Heavy on symbolism yet short on time, Netanyahu heads abroad
Israeli Prime Minister Benjamin Netanyahu took off for Latin America on Sunday night.
He'll visit Argentina, Colombia and Mexico – the first sitting Israeli premier ever to visit the region. Netanyahu has made it his mission to dispel the notion that Israel is being isolated on the world stage. He's recently made historic visits to Azerbaijan, Australia, Ethiopia, Kazakhstan, Kenya, Liberia, Rwanda, Singapore and Uganda.
Many Latin American countries long dominated by leftist governments hostile to Israel have seen recent political changes, making the region more ripe for a visit highlighting business opportunities.
The getaway cannot come at a better time for Netanyahu, with his wife Sara expected to be indicted for fraud and the prime minister himself at the center of a number of criminal scandals.
Israel has a complicated history with the region. The first stop for Netanyahu is Argentina, where two terror attacks launched by Iran and Hezbollah in the early 1990s targeted local Jews and Israeli diplomats, causing over 100 deaths.
Netanyahu's journey marks the first time an El Al aircraft touches down in Argentina since Nazi mastermind Adolf Eichmann was smuggled out of the country 57 years ago.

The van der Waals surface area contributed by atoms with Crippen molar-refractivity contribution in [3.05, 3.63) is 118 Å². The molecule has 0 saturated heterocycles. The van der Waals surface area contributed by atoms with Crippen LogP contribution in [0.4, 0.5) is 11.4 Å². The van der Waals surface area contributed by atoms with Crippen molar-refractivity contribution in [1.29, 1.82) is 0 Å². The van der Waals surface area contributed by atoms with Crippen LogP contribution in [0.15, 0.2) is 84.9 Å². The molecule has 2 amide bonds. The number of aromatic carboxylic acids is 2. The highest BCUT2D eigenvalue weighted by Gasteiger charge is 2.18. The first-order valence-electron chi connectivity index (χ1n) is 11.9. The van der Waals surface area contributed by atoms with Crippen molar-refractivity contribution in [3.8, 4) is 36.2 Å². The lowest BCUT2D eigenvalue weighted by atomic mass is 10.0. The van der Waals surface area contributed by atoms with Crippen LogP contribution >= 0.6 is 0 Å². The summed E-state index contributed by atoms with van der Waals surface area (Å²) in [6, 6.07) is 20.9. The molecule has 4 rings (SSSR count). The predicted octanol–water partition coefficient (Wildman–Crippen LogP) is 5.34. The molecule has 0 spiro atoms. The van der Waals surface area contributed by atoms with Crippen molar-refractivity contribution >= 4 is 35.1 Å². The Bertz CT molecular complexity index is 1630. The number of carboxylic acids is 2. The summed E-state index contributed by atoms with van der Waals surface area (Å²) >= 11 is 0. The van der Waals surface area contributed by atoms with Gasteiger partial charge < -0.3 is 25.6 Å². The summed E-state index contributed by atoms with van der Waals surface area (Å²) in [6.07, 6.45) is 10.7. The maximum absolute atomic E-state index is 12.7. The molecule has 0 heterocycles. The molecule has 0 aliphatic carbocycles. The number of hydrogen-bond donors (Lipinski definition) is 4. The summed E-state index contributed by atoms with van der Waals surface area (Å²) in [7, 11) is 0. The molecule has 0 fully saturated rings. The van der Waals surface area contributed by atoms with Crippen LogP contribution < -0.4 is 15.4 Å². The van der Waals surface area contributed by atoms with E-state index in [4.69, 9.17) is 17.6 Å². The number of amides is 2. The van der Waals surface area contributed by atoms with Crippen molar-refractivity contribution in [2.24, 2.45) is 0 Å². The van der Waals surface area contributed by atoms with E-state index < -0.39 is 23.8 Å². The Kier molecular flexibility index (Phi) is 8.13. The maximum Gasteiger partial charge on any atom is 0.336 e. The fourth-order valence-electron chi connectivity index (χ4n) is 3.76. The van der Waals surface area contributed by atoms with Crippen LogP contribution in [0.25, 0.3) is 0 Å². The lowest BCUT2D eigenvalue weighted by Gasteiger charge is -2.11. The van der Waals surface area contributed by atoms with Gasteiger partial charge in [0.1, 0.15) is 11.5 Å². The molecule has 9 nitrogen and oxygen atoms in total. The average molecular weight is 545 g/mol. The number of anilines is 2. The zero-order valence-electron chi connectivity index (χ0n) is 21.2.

Ironically, Netanyahu is depicted as Hitler on pro-Palestinian posters hung in the capital on Monday
Under president Mauricio Macri, Argentina has largely sided with Israel in international forums, easing an up-and-down relationship between the two nations. Macri's predecessor, Christina de Kirchner, had increasingly sidled up to Iran.
After Buenos Aires, it's on to Colombia, home to a large Jewish community and has also shown support for Israel. Netanyahu will be on the ground for only a few hours, but felt it important to recognize a friendly nation. A free trade agreement between the countries nearing ratification will also be highlighted.
Then, Netanyahu has some fence-mending to do in Mexico. A tweet by Netanyahu in January seemingly backing US President Donald Trump's call for a wall on the border with Mexico inflamed tensions between Netanyahu and Mexican officials.
Netanyahu will spend just one working day in Mexico, dealing with a president who will be out of office soon. It is unlikely to produce any major immediate breakthrough.
Then again, the trip is as much about symbolism as anything else.
Mike Wagenheim is a diplomatic correspondent for i24NEWS.
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